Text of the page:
Next, in my opinion, the last point about the sandbox and plot-driven design, is the one which is messed up so much. It is alright to experiment; I am not saying that mixing sandbox style gameplay and plot-driven gameplay is impossible, I am only saying that it is an extremely hard task to do correctly. A hypothetical example: rival X has a grudge vs. student Y, which player can exploit to own advantage, but what if player already killed student Y previously without being explicitly asked to do so? It basically means that you have to program rival X twice: with student Y alive and student Y dead. For indie developer, it could have been much better to focus on either sandbox style game or on plot-driven game without mixing those too much, because it is simply too hard to do so.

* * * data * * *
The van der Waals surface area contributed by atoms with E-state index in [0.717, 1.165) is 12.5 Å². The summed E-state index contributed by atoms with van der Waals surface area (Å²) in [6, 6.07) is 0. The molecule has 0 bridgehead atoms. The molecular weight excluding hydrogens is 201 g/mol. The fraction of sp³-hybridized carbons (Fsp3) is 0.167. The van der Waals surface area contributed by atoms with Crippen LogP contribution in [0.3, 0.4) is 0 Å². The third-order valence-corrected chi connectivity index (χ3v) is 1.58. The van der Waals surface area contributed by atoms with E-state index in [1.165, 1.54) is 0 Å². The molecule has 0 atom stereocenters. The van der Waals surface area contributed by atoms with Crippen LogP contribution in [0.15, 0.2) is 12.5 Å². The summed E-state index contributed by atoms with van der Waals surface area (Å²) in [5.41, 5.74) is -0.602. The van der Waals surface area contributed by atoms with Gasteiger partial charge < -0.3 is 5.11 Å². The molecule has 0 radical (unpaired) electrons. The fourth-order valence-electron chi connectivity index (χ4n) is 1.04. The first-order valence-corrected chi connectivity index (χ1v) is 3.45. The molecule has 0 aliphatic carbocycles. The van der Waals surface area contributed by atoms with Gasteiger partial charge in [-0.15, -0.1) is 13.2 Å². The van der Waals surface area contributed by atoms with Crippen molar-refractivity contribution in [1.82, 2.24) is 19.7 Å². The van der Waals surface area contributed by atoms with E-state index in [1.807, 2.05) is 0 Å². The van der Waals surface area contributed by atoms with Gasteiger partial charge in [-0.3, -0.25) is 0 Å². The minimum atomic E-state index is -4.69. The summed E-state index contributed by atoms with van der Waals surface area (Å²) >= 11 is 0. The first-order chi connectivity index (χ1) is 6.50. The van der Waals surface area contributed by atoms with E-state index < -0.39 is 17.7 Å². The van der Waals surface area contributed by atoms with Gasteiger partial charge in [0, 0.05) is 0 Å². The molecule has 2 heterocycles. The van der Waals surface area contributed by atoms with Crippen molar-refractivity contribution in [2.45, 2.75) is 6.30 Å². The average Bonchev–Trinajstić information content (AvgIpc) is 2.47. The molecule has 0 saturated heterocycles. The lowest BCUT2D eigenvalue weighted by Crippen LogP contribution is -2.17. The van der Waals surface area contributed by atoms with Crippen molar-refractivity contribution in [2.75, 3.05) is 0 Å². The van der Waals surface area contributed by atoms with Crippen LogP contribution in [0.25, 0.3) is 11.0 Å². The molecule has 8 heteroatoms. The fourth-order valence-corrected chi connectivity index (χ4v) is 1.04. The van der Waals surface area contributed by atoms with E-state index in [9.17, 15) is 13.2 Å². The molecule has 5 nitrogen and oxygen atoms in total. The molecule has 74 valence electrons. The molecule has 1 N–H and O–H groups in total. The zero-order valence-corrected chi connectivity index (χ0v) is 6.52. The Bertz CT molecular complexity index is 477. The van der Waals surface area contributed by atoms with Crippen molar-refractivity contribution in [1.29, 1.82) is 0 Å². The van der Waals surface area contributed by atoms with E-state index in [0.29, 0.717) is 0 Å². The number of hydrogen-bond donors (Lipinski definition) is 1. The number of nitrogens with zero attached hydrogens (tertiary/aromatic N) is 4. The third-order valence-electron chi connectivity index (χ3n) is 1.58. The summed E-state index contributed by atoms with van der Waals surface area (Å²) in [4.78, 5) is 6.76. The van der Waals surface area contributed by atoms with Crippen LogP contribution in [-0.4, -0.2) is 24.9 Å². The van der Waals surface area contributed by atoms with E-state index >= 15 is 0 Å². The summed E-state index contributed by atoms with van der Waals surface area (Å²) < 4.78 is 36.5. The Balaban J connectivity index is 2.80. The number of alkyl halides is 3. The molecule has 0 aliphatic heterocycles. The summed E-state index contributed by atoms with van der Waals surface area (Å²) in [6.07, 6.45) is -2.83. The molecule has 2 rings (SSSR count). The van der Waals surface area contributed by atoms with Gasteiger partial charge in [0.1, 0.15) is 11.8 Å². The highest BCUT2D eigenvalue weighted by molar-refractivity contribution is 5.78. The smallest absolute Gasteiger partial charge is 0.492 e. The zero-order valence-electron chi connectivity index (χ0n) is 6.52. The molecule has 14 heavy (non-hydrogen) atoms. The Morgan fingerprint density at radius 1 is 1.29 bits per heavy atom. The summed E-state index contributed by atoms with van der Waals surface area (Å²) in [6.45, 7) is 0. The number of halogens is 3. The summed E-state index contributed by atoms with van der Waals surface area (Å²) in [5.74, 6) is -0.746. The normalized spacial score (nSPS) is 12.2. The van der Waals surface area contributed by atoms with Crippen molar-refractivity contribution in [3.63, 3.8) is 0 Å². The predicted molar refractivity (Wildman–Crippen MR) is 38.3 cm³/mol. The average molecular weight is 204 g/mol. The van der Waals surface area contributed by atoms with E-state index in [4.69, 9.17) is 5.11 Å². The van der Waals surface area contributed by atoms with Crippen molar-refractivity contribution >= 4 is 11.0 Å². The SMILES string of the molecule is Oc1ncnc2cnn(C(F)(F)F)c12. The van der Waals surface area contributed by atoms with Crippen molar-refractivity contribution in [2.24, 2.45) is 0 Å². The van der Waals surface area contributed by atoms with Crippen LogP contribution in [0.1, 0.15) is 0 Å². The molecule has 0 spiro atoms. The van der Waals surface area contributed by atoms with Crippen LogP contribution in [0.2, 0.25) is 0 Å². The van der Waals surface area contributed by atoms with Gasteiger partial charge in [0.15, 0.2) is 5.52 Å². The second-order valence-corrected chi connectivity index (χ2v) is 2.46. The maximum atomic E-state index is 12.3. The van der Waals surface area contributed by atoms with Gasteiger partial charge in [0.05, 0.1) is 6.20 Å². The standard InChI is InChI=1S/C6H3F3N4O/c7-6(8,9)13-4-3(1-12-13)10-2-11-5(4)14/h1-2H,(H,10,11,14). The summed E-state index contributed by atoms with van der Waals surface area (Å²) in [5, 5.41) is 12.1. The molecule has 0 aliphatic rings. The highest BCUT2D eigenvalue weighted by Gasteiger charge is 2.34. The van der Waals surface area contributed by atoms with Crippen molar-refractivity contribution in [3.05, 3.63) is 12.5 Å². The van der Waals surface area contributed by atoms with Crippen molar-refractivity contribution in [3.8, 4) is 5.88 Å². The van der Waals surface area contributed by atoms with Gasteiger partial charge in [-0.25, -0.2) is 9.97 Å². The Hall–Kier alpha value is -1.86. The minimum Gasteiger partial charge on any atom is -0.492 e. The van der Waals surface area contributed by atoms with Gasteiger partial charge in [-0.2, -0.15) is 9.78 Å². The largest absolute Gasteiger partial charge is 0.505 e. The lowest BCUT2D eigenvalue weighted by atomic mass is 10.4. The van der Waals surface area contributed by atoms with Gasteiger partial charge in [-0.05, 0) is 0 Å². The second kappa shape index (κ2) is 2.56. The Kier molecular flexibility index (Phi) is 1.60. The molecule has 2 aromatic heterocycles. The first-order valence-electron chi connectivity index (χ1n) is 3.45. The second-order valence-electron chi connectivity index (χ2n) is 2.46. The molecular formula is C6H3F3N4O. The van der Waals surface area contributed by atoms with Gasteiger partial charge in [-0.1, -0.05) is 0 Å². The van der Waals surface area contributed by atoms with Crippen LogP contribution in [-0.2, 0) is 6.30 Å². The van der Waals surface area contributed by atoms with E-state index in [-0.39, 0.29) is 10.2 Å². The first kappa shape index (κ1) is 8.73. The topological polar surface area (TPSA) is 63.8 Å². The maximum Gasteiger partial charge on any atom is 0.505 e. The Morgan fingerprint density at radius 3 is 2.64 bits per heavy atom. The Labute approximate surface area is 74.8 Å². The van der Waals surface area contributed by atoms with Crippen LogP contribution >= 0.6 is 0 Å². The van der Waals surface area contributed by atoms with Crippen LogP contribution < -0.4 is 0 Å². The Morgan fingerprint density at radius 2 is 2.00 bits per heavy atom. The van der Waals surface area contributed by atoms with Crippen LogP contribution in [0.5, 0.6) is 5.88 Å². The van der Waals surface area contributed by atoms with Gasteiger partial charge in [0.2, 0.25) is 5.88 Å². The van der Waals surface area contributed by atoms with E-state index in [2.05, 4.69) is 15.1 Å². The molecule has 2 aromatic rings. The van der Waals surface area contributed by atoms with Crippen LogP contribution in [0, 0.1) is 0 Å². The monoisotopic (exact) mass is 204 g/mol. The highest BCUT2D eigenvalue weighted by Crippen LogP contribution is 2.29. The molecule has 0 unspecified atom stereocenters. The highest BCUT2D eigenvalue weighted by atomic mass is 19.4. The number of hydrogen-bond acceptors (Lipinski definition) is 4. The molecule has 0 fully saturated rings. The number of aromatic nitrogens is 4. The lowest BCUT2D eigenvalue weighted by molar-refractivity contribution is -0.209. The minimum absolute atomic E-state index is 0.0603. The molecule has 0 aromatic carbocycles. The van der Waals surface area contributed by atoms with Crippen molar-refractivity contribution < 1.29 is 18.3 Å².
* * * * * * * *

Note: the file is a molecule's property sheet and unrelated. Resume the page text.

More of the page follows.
Part about the locations is tricky too. There is one main location the game, the A-whatchamacallit High School. There is a game called The Stanley Parable, and it is about replaying the very first part of the game a lot by design. Developers admitted that they remade the part before two doors until it turned out to be perfect: not too long, not too short, not too bland, not too distracting. And this was a necessity in that case! What about the Yandere Simulator? Won't players get bored to see the same school corridors over, and over, and over throughout the course of fifty in-game days? Ten rivals multiplied by five days per week give us quite a lot of time to spend in one and only environment, isn't it? Moreover, since school does not change, you'll have to make all the challenge coming up from the other characters only. Hello, Mrs. Raibaru!